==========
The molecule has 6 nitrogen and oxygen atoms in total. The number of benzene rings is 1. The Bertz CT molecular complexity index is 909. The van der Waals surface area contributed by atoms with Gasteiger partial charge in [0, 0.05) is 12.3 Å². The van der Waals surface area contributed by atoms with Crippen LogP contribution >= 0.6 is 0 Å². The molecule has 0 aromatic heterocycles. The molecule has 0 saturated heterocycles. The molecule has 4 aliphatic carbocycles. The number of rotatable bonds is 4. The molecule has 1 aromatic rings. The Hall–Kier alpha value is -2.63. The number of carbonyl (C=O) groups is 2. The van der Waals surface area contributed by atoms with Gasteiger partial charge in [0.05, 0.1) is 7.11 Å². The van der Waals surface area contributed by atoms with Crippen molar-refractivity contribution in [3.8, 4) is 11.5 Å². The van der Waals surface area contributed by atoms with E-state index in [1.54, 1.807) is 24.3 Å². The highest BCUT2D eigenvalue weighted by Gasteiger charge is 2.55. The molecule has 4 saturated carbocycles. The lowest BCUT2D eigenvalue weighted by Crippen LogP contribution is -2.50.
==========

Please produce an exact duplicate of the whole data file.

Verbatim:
The molecule has 6 nitrogen and oxygen atoms in total. The number of benzene rings is 1. The Bertz CT molecular complexity index is 909. The van der Waals surface area contributed by atoms with Gasteiger partial charge in [0, 0.05) is 12.3 Å². The van der Waals surface area contributed by atoms with Crippen LogP contribution >= 0.6 is 0 Å². The molecule has 0 aromatic heterocycles. The molecule has 0 saturated heterocycles. The molecule has 4 aliphatic carbocycles. The number of rotatable bonds is 4. The molecule has 1 aromatic rings. The Hall–Kier alpha value is -2.63. The number of carbonyl (C=O) groups is 2. The van der Waals surface area contributed by atoms with Gasteiger partial charge in [0.05, 0.1) is 7.11 Å². The van der Waals surface area contributed by atoms with Crippen molar-refractivity contribution in [3.8, 4) is 11.5 Å². The van der Waals surface area contributed by atoms with E-state index in [1.54, 1.807) is 24.3 Å². The highest BCUT2D eigenvalue weighted by Gasteiger charge is 2.55. The molecule has 4 saturated carbocycles. The lowest BCUT2D eigenvalue weighted by Crippen LogP contribution is -2.50.